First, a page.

by Sheiresa Ngo
Kanyessa McMahon recognized an opportunity and jumped on it. In 2008, after a frustrating four-month stint working at a video production company, she acted on her entrepreneurial aspirations.
“I was 25 at the time,” says McMahon. “My job wasn’t working out because I wasn’t getting paid on time. My paychecks were bouncing, and my skills weren’t being utilized.”
McMahon left the company and, through an industry connection, acquired her first client—Nike. The 31-year-old now calls the shots as head of her own production company.
“Most people who become wealthy do it through entrepreneurship,” says Lanta Evans-Motte, a financial adviser at Raymond James, a diversified financial services holding company.
A recent study by U.S. Trust, which surveys high-net-worth and ultra-high-net-worth Americans, revealed that 84% of the survey’s 450 wealthy respondents earned their wealth themselves.
As CEO of New York City-based Suddenly There Productions, McMahon manages brand content for Nike, Adidas, and MTV. She has also produced and directed videos for Adidas as its global online brand content producer. Suddenly There Productions was up and running just a few weeks after McMahon quit her job. Her only startup cost was the $200 filing fee required by New York State to form a limited liability company. She already owned all the equipment she needed for her business; photography, computer, and video equipment had all been purchased while she was a student. McMahon completed her bachelor’s in photography at Pratt Institute in 2004 and her master’s in media studies at the New School in 2006. Her clients provide her with a production budget, which covers contractors and the costs of producing and editing videos.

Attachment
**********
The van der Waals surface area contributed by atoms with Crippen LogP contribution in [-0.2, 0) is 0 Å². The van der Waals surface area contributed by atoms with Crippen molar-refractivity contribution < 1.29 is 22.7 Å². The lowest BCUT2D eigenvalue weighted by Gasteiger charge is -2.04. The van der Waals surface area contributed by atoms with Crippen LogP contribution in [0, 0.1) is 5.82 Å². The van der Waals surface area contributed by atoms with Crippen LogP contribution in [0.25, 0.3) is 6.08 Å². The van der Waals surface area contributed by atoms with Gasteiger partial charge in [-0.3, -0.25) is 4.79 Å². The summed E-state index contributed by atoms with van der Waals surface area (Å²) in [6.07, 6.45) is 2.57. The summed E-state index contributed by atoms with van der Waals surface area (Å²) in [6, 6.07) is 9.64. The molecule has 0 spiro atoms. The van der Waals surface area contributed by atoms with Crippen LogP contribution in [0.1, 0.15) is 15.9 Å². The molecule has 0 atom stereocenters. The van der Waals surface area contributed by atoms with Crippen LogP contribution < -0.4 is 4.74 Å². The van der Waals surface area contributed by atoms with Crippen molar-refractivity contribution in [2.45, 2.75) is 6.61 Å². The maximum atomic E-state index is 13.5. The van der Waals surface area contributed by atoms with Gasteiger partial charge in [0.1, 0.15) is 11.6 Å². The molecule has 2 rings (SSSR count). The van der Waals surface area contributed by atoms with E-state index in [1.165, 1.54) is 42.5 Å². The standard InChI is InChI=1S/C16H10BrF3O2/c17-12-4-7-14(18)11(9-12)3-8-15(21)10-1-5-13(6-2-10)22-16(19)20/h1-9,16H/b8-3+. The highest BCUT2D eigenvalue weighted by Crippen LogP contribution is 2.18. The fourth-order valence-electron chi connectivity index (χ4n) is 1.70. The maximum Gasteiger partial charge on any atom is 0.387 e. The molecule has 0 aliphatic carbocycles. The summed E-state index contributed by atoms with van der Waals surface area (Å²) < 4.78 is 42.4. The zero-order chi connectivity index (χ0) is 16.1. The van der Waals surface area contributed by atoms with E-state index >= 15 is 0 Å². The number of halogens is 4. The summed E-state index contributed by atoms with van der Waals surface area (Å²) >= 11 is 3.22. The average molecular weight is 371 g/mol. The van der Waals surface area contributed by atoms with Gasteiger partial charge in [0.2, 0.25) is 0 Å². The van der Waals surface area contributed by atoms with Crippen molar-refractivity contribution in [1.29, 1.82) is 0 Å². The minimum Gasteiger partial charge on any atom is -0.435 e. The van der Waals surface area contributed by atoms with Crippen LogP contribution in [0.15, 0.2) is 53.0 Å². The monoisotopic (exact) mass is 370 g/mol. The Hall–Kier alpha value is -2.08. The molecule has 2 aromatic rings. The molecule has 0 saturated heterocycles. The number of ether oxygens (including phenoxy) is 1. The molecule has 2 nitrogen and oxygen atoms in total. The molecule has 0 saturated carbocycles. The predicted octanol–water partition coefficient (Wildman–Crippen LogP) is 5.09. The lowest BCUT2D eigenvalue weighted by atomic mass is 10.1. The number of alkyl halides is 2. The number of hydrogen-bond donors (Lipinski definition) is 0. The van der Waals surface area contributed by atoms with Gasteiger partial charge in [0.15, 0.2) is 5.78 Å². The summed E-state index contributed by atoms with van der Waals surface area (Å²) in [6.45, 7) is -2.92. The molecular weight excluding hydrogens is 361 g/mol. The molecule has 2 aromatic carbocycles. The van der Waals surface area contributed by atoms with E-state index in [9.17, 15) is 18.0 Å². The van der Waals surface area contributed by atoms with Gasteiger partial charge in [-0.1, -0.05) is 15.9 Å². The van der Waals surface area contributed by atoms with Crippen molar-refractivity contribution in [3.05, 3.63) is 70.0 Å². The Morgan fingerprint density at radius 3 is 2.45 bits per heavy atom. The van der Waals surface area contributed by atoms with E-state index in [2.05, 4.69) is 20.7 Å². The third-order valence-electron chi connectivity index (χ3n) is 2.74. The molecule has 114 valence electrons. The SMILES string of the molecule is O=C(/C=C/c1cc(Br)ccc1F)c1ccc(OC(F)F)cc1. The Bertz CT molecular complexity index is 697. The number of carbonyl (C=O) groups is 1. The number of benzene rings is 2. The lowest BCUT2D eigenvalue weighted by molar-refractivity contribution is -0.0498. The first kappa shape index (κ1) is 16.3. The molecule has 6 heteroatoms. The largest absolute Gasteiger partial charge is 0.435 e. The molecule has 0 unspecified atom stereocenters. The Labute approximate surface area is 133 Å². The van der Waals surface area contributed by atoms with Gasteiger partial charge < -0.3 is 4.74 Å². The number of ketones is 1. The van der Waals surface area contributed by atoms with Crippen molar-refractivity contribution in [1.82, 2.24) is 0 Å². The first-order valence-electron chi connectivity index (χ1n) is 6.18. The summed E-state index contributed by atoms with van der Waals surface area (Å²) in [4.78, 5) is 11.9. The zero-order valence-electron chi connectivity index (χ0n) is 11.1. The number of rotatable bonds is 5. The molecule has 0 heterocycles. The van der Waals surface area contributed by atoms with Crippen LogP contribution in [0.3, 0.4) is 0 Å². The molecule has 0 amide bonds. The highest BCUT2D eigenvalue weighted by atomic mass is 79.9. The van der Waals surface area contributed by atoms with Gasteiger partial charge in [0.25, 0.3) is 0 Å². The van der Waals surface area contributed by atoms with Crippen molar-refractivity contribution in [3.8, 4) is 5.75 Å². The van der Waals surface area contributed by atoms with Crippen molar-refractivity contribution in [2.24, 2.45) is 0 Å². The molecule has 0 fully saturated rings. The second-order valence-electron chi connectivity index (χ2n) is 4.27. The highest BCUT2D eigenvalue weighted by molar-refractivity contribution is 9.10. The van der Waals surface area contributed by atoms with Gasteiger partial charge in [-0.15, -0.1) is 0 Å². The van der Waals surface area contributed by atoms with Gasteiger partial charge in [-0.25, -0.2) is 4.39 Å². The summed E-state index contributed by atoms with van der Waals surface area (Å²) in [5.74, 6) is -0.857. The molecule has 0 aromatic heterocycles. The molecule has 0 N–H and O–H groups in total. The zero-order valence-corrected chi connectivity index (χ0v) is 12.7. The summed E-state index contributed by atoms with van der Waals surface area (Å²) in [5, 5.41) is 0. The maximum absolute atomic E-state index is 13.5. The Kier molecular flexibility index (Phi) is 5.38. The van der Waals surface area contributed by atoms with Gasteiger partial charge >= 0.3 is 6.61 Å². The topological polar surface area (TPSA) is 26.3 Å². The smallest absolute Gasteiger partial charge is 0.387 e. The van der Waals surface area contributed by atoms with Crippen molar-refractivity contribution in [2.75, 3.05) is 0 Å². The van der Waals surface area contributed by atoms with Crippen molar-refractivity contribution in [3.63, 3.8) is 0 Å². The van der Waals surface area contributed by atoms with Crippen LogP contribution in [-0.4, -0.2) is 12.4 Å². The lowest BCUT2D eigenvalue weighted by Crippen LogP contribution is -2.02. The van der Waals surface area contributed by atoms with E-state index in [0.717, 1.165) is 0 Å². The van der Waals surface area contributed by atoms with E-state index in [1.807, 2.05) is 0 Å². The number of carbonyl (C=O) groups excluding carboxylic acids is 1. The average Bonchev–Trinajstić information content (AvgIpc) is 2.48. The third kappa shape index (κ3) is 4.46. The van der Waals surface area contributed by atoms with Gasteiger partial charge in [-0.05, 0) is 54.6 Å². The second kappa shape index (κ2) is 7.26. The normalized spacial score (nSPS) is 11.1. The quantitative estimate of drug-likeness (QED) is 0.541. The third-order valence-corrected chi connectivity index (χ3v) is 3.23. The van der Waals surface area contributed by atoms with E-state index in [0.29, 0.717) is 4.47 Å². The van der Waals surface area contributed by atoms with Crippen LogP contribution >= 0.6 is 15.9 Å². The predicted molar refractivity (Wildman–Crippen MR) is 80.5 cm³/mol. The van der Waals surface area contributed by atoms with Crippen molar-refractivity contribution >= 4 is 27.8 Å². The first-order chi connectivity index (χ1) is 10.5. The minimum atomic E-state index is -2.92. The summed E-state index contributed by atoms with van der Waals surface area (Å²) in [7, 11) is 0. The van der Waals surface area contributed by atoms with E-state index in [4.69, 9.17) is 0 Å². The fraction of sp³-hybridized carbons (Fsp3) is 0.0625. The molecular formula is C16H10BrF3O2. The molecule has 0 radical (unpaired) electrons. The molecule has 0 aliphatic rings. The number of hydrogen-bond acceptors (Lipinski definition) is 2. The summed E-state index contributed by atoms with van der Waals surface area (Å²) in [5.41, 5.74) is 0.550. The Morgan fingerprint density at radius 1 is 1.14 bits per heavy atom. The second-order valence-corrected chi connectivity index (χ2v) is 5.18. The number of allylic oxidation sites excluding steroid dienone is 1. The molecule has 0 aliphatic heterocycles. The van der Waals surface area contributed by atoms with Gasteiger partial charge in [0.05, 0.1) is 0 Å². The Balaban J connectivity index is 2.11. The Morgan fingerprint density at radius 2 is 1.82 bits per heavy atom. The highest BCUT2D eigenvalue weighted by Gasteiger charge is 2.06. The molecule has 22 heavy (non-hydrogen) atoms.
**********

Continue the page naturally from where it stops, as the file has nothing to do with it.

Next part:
McMahon’s company has been profitable from the start. Revenues in 2011 reached $250,000. McMahon has drawn a salary of $100,000 each year she’s been in business.
“I reinvest [the rest of the] profits back into the company by purchasing new equipment and bringing in others to train so that the company can grow and take on more projects.”
McMahon practices responsible money management by saving 15% to 20% of her salary. She also walks to and from work and eats lunch at home. She and her husband, Liam, work with a financial planner to assist them with retirement planning and disability and life insurance policies.
Although annual revenues for women-owned businesses typically stall at the $250,000 to $499,000 mark, McMahon expects the company to be around for the long haul. “In five years, I hope to have the resources to take on more clients and to one day become a million-dollar company.”
Hire a financial team. McMahon advises hiring professionals to oversee both your business and personal finances. Her team comprises an accountant, attorney, and financial planner.
Keep operating costs low. McMahon kept costs low the first three years by working out of her apartment.
Prepare for unexpected slowdowns. McMahon says she makes accurate cash flow projections by adhering to a strict budget and preparing for the unexpected.
“I structure my budgets to account for any emergencies.”
She also has a zero-balance low-interest business line of credit available if she needs it.
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